There is a planned approach to supporting the transition to further training or work. This includes:

  • development of career management skills, for example, making plans, developing job search materials and job search skills
  • support for students undertaking preparation for tertiary study courses
  • work experience
  • visits to tertiary training providers.

Relationships with external partners

This centre works very effectively within the local educational and community context to promote positive student outcomes.

The centre has developed a number of long-term, strategic relationships within the education and community context to benefit students. This is aimed at promoting trusting relationships between students and centre partners and better quality learning outcomes.

The centre works effectively with a range of social and health agencies to provide wrap-around support for students in the context of the centre.

A strengthened relationship with the local marae has enabled the centre to more effectively implement te reo and tikanga Māori learning within its programme.

Positive relationships with local secondary schools supports some students’ transition into the centre and enables the centre to access teaching resources and learning opportunities.

Well considered use is made of a range of external specialists, organisations and training providers to enhance learning opportunities for students.

3 Recommendations

Leaders and teachers should:

  • continue to refine the reporting and analysis of student achievement information to show how well students have been supported to achieve their goals
  • develop processes to assure the board of trustees that key health and safety policies and procedures are being followed as expected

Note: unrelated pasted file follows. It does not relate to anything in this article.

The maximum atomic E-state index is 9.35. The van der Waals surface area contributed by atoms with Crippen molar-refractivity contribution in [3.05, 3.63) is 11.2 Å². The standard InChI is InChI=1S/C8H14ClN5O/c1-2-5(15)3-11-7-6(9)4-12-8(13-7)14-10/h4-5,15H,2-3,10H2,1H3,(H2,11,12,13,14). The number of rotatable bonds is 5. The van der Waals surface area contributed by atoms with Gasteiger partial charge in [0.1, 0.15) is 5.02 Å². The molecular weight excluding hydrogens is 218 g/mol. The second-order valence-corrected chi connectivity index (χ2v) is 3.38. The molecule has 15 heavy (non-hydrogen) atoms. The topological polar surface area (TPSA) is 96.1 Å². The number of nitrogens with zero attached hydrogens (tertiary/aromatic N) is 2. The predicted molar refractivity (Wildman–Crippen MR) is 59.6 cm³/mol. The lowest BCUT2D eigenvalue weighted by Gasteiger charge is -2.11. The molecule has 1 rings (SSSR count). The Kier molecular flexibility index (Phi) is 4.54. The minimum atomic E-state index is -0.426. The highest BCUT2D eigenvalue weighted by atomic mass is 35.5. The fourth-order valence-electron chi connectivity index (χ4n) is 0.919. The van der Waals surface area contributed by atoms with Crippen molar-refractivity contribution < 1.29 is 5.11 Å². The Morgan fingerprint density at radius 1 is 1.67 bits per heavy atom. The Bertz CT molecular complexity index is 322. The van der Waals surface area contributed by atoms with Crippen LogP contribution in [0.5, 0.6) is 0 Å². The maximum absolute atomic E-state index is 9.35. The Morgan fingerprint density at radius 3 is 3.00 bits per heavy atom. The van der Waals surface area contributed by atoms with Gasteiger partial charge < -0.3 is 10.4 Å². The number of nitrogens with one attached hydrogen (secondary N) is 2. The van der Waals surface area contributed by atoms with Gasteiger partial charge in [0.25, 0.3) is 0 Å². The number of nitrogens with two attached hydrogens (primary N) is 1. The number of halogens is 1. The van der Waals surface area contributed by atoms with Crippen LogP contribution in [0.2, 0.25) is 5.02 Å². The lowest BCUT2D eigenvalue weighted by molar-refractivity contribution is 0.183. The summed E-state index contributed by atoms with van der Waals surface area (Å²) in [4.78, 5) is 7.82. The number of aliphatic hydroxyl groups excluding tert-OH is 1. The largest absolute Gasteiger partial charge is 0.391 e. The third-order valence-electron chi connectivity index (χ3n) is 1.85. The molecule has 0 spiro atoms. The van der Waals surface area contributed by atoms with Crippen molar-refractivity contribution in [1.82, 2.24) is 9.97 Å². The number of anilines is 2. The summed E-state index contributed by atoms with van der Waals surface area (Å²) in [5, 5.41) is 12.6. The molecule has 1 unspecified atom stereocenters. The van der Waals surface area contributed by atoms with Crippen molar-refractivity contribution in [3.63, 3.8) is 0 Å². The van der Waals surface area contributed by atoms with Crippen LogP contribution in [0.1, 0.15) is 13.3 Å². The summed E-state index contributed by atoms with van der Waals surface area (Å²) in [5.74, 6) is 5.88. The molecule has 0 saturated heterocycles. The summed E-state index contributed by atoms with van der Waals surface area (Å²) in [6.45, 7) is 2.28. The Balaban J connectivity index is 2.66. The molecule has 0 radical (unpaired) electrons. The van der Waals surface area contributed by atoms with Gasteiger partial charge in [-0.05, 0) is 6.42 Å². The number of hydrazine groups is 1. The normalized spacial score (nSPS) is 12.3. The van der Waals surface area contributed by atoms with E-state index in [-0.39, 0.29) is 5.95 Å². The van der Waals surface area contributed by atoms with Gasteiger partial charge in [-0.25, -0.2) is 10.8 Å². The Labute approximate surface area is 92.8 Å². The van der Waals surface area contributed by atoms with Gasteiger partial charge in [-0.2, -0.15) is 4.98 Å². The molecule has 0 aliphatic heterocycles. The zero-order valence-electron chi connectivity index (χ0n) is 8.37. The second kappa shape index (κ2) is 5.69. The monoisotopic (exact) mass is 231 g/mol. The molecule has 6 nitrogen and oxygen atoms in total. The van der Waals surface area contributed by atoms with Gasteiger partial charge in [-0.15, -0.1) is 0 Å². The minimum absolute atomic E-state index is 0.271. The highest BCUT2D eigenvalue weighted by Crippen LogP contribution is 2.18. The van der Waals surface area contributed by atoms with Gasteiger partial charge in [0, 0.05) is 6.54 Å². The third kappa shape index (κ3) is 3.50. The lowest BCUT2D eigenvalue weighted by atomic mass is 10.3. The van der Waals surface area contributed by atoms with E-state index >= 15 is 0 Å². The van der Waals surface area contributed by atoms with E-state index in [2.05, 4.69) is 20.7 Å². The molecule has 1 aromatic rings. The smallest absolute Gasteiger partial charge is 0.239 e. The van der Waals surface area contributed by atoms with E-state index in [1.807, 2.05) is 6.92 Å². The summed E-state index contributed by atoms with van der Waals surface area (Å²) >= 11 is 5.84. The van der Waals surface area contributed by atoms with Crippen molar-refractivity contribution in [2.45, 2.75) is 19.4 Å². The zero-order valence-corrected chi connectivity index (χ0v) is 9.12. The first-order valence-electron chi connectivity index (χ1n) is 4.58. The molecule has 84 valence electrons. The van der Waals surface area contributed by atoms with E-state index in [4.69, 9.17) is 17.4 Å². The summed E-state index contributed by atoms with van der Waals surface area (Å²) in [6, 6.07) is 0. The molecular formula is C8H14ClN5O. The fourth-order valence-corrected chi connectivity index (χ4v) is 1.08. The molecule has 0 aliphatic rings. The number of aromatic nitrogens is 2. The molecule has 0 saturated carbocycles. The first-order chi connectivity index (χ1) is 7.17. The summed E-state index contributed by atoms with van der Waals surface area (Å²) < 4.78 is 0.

• find ways to know about the outcomes students are achieving in addition to educational outcomes (other qualifications, life skills and wellbeing goals) and what is effective in facilitating these
  • continue to develop the depth and coherence of internal evaluation.

4 Conclusion

Murihiku Young Parents’ Learning Centre very effectively supports positive outcomes for students. Students are well supported to construct personal learning pathways and achieve valued qualifications. Centre practices and processes are highly responsive to the interests, strengths, needs and aspirations of students. Students and their children benefit from well-considered parenting, life skills and wellbeing education.

ERO is likely to carry out the next review in three years.

Dr Lesley Patterson

Deputy Chief Review Officer Southern (Te Waipounamu)

29 June 2017

About the Teen Parent Unit



Ministry of Education profile number


Teen Parent Unit roll


Gender composition

Girls: 27

Ethnic composition


Number of students



Review team on site

April 2017

Date of this report

29 June 2017

Most recent ERO reports

Report type

Report date

Education Review

November 2013